The suggested daily dosage for Finasteride is 1mg per day – you shouldn’t take Finasteride 3 times a week as this will disrupt the effectiveness. It’s recommended as an alternative to a hair transplant as studies have found it to be successful in treating hair loss.
In one long-term study, two groups of men took either Propecia or a placebo pill. The men who took Finasteride over the 5 year study period experienced better hair growth, increased hair density, and reduced hair loss. The placebo group actually experienced hair loss. (6)
Finasteride hair shedding can occur, usually 2-3 months after beginning treatment. This isn’t usually something to worry about. Hair shedding from finasteride is usually caused by your hair follicles going from the resting or telogen phase to the growth phase. The shedding then makes way for healthy new hair to grow.
Low level laser therapy (LLLT)
LLLT is a painless, non-surgical alternative to a hair transplant. Low level light lasers are applied directly to the affected scalp, increasing activity in the cells. This increases blood flow to the hair follicles. It takes just 25 minutes per session, and as it doesn’t involve any hormones, it’s an ideal alternative to a hair transplant for women suffering from hair loss (measured using the Ludwig Scale).
In this comprehensive review of clinical studies assessing the effectiveness of LLLT, researchers found that all of the trials reported significant increases in hair count, hair growth, and hair coverage. (7)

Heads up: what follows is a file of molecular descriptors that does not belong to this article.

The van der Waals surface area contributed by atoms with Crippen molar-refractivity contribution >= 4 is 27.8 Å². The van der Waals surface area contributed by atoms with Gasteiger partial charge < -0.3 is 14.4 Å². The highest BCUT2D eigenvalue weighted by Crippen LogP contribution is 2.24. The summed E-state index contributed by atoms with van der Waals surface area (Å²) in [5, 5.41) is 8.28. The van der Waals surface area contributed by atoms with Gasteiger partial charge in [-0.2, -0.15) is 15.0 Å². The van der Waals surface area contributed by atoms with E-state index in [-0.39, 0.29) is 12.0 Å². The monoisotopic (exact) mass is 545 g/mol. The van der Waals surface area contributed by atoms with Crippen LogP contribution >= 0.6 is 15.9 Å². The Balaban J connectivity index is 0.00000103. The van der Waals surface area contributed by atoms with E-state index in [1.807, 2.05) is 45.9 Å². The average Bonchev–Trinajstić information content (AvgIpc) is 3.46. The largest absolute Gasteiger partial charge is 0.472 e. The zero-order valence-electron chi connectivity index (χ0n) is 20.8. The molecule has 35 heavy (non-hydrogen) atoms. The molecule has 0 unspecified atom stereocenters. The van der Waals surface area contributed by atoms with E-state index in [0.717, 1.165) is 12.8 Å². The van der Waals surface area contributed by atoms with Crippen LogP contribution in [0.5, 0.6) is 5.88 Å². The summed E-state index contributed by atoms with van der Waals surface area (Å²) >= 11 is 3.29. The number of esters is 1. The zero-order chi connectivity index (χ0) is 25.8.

Vitamin infusion therapy
Vitamin infusion therapy is when vitamins and minerals are administered directly into the bloodstream through an intravenous drip. Unlike vitamin supplements for hair growth, in which just 10% of the nutrients are absorbed, vitamin infusion therapy has a 100% absorption rate.
Vitamin deficiencies can cause hair loss and balding. Vitamin infusion therapy is a good alternative to a hair transplant for patients who eat a restricted diet, have undergone bowel or stomach surgery, or those who have hair loss caused by anorexia nervosa. (8)
Platelet-rich plasma therapy
Platelet-rich plasma therapy is a three-step process to treat hair loss. Blood is drawn from your arm and put into a centrifuge, which separates fluids of different densities. Then your blood will separate into three layers: platelet-poor plasma, platelet-rich plasma, and red blood cells.
The platelet rich plasma is put into a syringe and injected into your scalp on the areas which require hair regrowth. There isn’t a huge amount of scientific literature supporting its efficacy as an alternative to a hair transplant, but existing studies are promising.
One small study found a significant reduction in hair loss in patients suffering with androgenetic alopecia. (9) A larger study of 23 patients found an increase in hair density and hair count after 3 months of use. (10)
Similar to microblading (which is commonly used to create the effect of thick, full eyebrows), scalp micropigmentation (SMP) uses an electric tattoo device to create the look of a shadow on your scalp.